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The Lincoln Memorial Is 100 Years Old. Here’s How to Celebrate It.

The National Park Service and its partners have been hosting events around the city all month.

Photograph by Chip Griffin/Flickr.

In 1939, singer Marian Anderson performed on the steps of the Lincoln Memorial for a crowd of over 75,000 after she was not allowed to sing at Constitution Hall because she was Black. In 1963, Martin Luther King, Jr. gave his famous “I Have a Dream” speech on the very same steps to some 250,000 people.

The Lincoln Memorial has been the site of many historic moments. A symbol of civil rights, peace, and equality, the monument to the 16th president sees millions flock to it annually. This month marks 100 years since its dedication on May 30, 1922, and the National Park Service has been holding events to mark the occasion. With a few weeks left until its centennial, here is a list of upcoming celebrations:

May 19: Treasures of the Library of Congress
See some of the greatest artifacts and objects related to the memorial in the library’s Great Hall on May 19, from 5 to 8 p.m. The event is free, but guests must sign up for a timed-entry pass in order to visit. Passes can be found here.

May 22: Lincoln Memorial Centennial Celebration
Join the National Park Service and The Lincoln Group of DC at 10 a.m. at the monument on May 22 for “Building on Lincoln’s Vision of Unity and Equality” ceremony. According to the National Park Service website, participants will include Lincoln historian Harold Holzer; Lincoln scholar Dr. Edna Greene Medford, from Howard University; Dr. Charlotte Morris, president of Tuskegee University; and actor Steven Lang of Gettysburg fame. The United States Marine Quintet and singer/actress Felicia Curry, who played Marian Anderson at the Ford’s Theatre production of My Lord, What a Night, will also perform.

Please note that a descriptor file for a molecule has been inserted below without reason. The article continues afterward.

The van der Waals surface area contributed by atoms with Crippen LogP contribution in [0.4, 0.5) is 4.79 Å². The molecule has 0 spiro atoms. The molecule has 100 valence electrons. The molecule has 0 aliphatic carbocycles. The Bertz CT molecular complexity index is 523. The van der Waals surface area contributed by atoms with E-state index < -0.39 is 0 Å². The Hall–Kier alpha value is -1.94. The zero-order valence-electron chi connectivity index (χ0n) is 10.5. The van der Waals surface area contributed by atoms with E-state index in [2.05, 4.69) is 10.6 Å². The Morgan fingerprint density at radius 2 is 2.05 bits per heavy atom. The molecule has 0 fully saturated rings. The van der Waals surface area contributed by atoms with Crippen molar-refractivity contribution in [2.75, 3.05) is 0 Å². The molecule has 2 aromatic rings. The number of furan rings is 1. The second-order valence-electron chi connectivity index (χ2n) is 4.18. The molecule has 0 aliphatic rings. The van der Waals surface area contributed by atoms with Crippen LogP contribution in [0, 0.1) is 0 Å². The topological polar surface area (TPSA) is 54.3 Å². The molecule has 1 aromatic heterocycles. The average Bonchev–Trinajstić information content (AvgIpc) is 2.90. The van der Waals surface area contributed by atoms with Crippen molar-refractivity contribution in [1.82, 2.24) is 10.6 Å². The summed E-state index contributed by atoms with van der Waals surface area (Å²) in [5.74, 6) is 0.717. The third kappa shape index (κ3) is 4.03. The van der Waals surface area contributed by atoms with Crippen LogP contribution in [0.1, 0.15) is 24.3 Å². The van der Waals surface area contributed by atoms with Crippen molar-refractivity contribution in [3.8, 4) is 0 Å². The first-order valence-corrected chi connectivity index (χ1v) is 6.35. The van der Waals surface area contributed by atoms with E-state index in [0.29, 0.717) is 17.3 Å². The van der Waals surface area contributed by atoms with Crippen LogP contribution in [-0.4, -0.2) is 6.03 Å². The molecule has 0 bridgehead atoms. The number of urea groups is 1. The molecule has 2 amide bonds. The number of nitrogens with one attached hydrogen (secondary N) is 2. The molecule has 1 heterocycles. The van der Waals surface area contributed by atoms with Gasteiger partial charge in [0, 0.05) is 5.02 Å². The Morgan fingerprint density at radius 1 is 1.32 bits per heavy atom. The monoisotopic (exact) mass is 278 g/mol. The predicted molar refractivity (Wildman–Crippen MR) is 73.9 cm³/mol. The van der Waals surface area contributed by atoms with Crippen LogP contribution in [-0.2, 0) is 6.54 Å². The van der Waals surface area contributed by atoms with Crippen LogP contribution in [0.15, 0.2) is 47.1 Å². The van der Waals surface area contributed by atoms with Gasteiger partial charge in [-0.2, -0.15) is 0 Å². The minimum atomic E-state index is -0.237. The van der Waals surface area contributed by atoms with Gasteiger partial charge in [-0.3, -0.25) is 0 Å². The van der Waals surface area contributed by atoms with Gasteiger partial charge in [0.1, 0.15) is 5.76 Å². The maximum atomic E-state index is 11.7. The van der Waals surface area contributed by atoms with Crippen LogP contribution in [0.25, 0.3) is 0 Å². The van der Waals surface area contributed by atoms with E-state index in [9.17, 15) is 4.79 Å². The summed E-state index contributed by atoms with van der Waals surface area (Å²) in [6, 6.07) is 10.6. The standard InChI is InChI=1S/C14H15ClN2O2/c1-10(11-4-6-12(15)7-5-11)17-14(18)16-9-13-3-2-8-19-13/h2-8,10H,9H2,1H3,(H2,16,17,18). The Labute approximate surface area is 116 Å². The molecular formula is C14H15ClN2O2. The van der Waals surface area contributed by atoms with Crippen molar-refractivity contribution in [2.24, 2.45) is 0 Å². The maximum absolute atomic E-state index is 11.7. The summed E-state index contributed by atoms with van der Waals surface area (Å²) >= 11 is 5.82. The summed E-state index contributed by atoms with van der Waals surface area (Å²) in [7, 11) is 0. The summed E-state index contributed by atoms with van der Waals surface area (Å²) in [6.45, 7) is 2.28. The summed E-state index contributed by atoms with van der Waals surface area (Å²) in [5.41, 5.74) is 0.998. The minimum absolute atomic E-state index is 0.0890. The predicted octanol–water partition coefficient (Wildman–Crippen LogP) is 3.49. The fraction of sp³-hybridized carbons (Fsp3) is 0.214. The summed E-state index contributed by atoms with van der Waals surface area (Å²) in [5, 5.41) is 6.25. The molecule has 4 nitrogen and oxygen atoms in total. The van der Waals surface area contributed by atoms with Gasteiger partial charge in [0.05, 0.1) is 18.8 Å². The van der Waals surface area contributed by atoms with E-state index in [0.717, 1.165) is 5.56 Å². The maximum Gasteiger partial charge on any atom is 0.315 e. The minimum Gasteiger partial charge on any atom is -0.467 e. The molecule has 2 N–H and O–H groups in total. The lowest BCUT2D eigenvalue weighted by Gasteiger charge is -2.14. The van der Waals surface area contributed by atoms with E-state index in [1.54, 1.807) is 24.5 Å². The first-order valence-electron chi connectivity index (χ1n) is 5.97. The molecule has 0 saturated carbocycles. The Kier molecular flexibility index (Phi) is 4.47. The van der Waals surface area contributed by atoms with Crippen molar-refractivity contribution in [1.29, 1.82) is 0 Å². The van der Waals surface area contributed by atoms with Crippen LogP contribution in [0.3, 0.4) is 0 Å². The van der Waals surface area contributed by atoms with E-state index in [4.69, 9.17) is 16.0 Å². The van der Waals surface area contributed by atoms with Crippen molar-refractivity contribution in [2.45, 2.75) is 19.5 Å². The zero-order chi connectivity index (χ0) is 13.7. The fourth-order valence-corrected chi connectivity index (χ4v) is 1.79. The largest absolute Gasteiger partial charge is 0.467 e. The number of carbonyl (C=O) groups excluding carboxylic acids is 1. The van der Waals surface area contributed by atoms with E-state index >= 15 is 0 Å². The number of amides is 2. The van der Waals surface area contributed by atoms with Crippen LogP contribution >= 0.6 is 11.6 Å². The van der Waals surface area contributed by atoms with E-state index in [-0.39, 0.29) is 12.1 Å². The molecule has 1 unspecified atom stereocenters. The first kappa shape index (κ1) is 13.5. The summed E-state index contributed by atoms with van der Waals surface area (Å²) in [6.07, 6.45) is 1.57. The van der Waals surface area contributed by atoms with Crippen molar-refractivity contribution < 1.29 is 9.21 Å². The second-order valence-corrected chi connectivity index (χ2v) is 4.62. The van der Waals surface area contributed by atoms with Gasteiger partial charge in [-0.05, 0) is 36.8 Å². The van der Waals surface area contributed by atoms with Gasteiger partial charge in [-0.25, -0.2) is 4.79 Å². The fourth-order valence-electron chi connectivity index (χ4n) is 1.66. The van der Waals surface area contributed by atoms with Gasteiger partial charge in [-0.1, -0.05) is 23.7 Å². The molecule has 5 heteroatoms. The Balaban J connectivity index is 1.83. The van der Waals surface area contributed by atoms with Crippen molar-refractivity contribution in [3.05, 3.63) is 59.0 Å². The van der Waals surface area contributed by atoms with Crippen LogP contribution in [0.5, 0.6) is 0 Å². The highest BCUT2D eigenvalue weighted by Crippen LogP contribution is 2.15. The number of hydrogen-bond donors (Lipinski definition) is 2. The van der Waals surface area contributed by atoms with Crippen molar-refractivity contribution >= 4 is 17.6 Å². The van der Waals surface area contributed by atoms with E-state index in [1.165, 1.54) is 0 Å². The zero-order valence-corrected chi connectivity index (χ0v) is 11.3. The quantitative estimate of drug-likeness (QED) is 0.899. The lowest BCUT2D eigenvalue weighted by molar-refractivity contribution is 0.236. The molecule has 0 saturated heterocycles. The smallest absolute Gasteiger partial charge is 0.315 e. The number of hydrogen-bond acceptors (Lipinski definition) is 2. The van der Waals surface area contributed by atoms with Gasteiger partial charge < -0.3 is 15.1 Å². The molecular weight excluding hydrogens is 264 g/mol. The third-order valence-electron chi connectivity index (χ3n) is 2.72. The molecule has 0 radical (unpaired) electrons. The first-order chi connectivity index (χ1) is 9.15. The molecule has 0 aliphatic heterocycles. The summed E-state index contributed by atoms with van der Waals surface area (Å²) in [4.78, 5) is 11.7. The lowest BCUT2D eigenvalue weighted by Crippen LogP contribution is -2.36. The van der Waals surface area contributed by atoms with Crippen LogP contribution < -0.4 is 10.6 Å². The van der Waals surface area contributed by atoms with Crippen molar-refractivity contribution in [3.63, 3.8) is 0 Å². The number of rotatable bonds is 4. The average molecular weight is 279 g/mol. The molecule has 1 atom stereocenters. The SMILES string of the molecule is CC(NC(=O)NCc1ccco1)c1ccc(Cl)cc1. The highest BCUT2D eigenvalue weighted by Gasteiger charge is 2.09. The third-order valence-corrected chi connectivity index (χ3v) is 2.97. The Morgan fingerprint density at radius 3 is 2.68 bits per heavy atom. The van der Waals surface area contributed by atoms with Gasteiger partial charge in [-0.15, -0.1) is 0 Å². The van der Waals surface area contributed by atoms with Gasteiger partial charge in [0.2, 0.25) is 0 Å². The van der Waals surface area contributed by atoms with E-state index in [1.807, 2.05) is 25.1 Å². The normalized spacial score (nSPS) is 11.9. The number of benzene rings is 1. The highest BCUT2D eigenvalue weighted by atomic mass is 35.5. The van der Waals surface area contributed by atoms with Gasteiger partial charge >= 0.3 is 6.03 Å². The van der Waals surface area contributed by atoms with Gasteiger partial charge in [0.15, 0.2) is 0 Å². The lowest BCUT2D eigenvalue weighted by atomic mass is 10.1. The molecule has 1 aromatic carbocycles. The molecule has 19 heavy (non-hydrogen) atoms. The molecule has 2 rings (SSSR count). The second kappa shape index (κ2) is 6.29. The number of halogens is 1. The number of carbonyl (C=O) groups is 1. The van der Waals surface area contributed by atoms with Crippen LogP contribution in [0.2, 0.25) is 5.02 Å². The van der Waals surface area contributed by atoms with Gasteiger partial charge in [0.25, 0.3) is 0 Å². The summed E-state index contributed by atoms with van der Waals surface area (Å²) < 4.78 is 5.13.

May 28: the Lincoln Memorial and Civil Rights
At 11 a.m. on May 28, meet with a park ranger at the memorial to learn about the evolution of its meaning—from its original design honoring Lincoln to becoming a symbol for civil rights.

Anytime: Virtual Tours and Education
If you want to celebrate at home, the park service website has lots of reading material on the memorial, including a page on the symbolism behind its design and one detailing the monument’s many myths—such as the false conspiracy that Lincoln is buried under his own statue in a very National Treasure-hidden-compartment sort of way. The National Archives also has thousands of records on the monument that are open to viewing.

On YouTube, you can watch a recording of park service ranger Jennifer Epstein’s virtual tour and discussion of the Lincoln Memorial, put on by Prince George’s County Memorial Library System on May 4:

You can also scroll through social media for #LincolnMemorialMoment, a challenge put out by the park service asking people to share their own special memories and moments with the memorial.

Tori Bergel
Editorial Fellow
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